The whole essence of a closed model is that everyone’s on the same page. The captain of the ship is an intensivist, who knows exactly what’s going on. The direction of the care is going in one direction instead of it being sporadic. If there’s a patient that comes into the emergency room, if the ER feels he or she needs it, they can call us for a consult within one hour. And it isn’t unique to the ER. If a patient’s on a medical floor, they’ve been sitting there for a few days and their condition worsens, a physician can call us and we can go up and provide care that they feel is appropriate. We have a very strong working relationship with all the disciplines in the other departments.

What is a successful day in the ICU? What is a difficult day?

A successful day and a difficult day can go hand in hand. A difficult day isn’t so much whether the work was hard or there was a high volume of work. A difficult day comes when a patient has passed away. It doesn’t matter if the patient is 108 years old or 22—a life is a life. No matter how old, having to be very involved with the family and giving them the news is a very difficult process, although it’s a very important process. At the same time, family members want honesty. They appreciate being 100 percent transparent with them and giving the best possible effort, whether it’s reviving a patient or bring them back to baseline. That’s what we do every day.

How do you evaluate your own success as an overseer of it all?

First and foremost, I want to make sure that the patient care delivered here is excellent. One of the best ways to do that is to make sure everyone feels that they’re a valuable part of the team. It’s important to recognize the contributions of everyone involved, whether it’s the social worker, the dietitian, the physician, or the one doing the surgical procedure. That’s the essence of it—everyone working together to take care of the patient. It’s important that everyone knows how much they’ve done and how much they’re appreciated.

What’s it like to be practicing near where you grew up?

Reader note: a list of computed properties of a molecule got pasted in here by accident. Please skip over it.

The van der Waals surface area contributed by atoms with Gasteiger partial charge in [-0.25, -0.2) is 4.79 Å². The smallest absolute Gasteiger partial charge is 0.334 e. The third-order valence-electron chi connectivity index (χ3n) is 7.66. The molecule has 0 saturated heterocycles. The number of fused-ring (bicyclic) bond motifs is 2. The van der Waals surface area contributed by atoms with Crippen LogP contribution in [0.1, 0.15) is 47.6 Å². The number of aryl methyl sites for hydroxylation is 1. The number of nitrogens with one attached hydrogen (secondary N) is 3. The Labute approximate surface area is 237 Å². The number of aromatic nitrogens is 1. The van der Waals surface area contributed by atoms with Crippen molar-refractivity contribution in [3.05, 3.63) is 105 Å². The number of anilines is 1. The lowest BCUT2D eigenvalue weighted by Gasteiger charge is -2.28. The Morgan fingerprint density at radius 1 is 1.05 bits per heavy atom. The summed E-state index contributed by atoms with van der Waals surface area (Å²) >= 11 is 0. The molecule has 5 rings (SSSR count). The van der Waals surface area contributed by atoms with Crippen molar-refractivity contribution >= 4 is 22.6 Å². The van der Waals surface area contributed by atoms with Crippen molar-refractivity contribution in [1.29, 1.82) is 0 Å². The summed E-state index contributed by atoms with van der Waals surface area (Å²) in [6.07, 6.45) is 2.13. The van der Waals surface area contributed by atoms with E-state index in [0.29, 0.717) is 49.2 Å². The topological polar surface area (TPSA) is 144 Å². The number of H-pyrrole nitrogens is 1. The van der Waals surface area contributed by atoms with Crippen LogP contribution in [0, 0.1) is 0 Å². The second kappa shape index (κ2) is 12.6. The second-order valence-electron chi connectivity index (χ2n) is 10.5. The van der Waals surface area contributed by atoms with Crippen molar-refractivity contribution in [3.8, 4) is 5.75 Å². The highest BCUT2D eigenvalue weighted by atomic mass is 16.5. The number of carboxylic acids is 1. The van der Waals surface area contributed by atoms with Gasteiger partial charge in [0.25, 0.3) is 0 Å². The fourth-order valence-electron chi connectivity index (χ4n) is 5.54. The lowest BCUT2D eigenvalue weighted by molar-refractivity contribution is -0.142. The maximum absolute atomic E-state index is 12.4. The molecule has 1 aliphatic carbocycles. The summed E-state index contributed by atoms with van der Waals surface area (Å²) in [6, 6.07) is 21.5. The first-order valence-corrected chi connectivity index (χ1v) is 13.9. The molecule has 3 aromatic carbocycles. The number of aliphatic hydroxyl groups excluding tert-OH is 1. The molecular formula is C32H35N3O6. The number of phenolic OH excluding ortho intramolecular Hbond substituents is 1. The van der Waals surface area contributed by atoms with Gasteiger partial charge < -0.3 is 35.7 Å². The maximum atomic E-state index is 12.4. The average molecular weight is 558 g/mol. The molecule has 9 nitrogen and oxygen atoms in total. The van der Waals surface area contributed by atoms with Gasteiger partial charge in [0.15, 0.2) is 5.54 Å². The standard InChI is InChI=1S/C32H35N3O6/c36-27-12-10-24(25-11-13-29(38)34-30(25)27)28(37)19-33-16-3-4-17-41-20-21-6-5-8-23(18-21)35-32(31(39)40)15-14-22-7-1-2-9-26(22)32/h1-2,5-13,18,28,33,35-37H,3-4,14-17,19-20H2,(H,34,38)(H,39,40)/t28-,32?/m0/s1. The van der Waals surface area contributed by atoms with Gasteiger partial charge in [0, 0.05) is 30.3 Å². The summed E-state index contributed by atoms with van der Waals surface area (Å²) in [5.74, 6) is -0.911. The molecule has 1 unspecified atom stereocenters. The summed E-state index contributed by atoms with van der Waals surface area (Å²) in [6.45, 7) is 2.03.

I’ve lived here my whole life; I was born in Jersey City and raised in Florham Park. I see a lot of family members of individuals who I grew up with, and I have to admit, it can be a little weird, but at the end of the day, I do feel very valued because I’m here to save a loved one for them, or to cope with them.

Saint Barnabas is one of the 70-plus affiliated hospitals and clinical centers in the SGU network. What’s it like to see SGU clinical students rotating through?

When third- and fourth-year students find out that the director of the ICU at one of the largest health care systems in the United States is an SGU grad, I see their eyes light up. I go down to Grenada every year with the clinical faculty so I know what the curriculum is. I know that SGU has prepared them very well and that they have a good foundation of knowledge. I also know what they’re going through. I like to imagine them thinking about what the future holds for them. They’re nervous, they just came back to the states, and they’re trying to get their step exams out of the way. I can appreciate it, and I enjoy reliving those times with them. I myself am very lucky that I chose SGU.

Adrian Sosenko, MD

Undergrad: Saint Anselm College (NH)
Residency: Preliminary General Surgery, UMass Medical School

You recently obtained a urology residency at Penn State Health. How did urology come onto your radar?

“My father is a urologist in Chicago, and going into urology myself was one of my ultimate goals. I had been involved with urology medical device sales for almost five years before I went to SGU. Everybody kept saying that I was crazy to want to do urology because of how extremely competitive it is. There’s a high unmatch rate for grads of American schools, never mind foreign grads, but I’ve always wanted to do it.

“At SGU, I did well on my step exams and had 11 urology interviews, but I didn’t match the first time. At that point, I had to think of a backup plan, and I was fortunate to be offered a preliminary surgery position at UMass. I took it and did really well, and I even met Alayna, my future wife so it couldn’t have worked out better. I then had a few PGY2 urology interviews during intern year, including at Penn State, which offered me an interview for June 1.”

How did the interview process unfold and how did you find out that you’d been offered the position?

“Being a resident, you can’t take too much time off, so I ended up leaving at 6 pm on a Thursday after my call hours, and I arrived in Pennsylvania around midnight. I interviewed the next day until about 8:30 at night, and then drove home and got to Worcester at 2 am just in time for a 24-hour shift on Saturday. Not long afterward, I was doing a general surgery consult when my phone went off. I went into my office to look at my email, and it said that I had been offered the position. My heart may have stopped right then. I couldn’t believe it. Even now it’s still surreal.”